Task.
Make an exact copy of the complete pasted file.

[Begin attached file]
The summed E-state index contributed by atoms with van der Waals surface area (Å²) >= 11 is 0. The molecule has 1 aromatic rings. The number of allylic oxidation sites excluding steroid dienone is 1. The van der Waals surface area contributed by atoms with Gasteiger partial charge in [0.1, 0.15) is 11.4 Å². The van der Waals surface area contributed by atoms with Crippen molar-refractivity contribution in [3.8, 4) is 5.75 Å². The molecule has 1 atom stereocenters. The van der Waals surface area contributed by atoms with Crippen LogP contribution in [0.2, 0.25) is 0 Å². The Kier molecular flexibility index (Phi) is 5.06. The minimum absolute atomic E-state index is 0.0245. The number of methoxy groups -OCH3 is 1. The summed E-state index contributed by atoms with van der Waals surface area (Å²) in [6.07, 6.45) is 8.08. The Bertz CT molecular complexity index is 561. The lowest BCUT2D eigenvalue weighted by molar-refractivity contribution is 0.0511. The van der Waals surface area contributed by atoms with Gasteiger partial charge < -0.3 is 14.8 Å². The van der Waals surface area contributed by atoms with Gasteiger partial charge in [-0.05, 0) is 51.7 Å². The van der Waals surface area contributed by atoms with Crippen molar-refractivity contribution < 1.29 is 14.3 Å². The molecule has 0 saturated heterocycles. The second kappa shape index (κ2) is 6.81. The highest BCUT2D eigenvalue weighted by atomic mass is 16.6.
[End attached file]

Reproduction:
The summed E-state index contributed by atoms with van der Waals surface area (Å²) >= 11 is 0. The molecule has 1 aromatic rings. The number of allylic oxidation sites excluding steroid dienone is 1. The van der Waals surface area contributed by atoms with Gasteiger partial charge in [0.1, 0.15) is 11.4 Å². The van der Waals surface area contributed by atoms with Crippen molar-refractivity contribution in [3.8, 4) is 5.75 Å². The molecule has 1 atom stereocenters. The van der Waals surface area contributed by atoms with Crippen LogP contribution in [0.2, 0.25) is 0 Å². The Kier molecular flexibility index (Phi) is 5.06. The minimum absolute atomic E-state index is 0.0245. The number of methoxy groups -OCH3 is 1. The summed E-state index contributed by atoms with van der Waals surface area (Å²) in [6.07, 6.45) is 8.08. The Bertz CT molecular complexity index is 561. The lowest BCUT2D eigenvalue weighted by molar-refractivity contribution is 0.0511. The van der Waals surface area contributed by atoms with Gasteiger partial charge < -0.3 is 14.8 Å². The van der Waals surface area contributed by atoms with Gasteiger partial charge in [-0.05, 0) is 51.7 Å². The van der Waals surface area contributed by atoms with Crippen molar-refractivity contribution < 1.29 is 14.3 Å². The molecule has 0 saturated heterocycles. The second kappa shape index (κ2) is 6.81. The highest BCUT2D eigenvalue weighted by atomic mass is 16.6.